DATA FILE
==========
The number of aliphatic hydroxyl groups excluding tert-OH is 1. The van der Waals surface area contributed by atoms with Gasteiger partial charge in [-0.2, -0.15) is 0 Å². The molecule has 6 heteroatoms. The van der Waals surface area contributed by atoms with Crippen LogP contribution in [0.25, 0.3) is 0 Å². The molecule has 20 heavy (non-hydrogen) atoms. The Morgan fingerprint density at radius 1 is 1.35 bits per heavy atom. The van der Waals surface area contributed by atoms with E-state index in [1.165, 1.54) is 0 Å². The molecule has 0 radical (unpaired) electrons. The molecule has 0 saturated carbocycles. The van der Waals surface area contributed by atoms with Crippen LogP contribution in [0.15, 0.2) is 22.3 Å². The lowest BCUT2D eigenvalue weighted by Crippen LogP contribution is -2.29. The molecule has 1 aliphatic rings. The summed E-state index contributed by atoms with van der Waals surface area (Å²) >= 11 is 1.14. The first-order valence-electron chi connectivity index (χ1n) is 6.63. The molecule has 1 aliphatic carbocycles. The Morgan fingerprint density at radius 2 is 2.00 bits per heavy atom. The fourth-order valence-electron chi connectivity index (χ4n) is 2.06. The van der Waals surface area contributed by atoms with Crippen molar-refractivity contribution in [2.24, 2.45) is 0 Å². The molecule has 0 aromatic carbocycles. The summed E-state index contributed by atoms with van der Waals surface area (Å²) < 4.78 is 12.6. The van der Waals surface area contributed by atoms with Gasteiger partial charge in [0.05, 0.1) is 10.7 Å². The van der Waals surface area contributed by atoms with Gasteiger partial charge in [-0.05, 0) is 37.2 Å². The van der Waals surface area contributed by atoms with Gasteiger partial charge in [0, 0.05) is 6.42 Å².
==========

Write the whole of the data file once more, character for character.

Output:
The number of aliphatic hydroxyl groups excluding tert-OH is 1. The van der Waals surface area contributed by atoms with Gasteiger partial charge in [-0.2, -0.15) is 0 Å². The molecule has 6 heteroatoms. The van der Waals surface area contributed by atoms with Crippen LogP contribution in [0.25, 0.3) is 0 Å². The molecule has 20 heavy (non-hydrogen) atoms. The Morgan fingerprint density at radius 1 is 1.35 bits per heavy atom. The van der Waals surface area contributed by atoms with E-state index in [1.165, 1.54) is 0 Å². The molecule has 0 radical (unpaired) electrons. The molecule has 0 saturated carbocycles. The van der Waals surface area contributed by atoms with Crippen LogP contribution in [0.15, 0.2) is 22.3 Å². The lowest BCUT2D eigenvalue weighted by Crippen LogP contribution is -2.29. The molecule has 1 aliphatic rings. The summed E-state index contributed by atoms with van der Waals surface area (Å²) >= 11 is 1.14. The first-order valence-electron chi connectivity index (χ1n) is 6.63. The molecule has 1 aliphatic carbocycles. The Morgan fingerprint density at radius 2 is 2.00 bits per heavy atom. The fourth-order valence-electron chi connectivity index (χ4n) is 2.06. The van der Waals surface area contributed by atoms with Crippen molar-refractivity contribution in [2.24, 2.45) is 0 Å². The molecule has 0 aromatic carbocycles. The summed E-state index contributed by atoms with van der Waals surface area (Å²) < 4.78 is 12.6. The van der Waals surface area contributed by atoms with Gasteiger partial charge in [0.05, 0.1) is 10.7 Å². The van der Waals surface area contributed by atoms with Gasteiger partial charge in [-0.05, 0) is 37.2 Å². The van der Waals surface area contributed by atoms with Gasteiger partial charge in [0, 0.05) is 6.42 Å².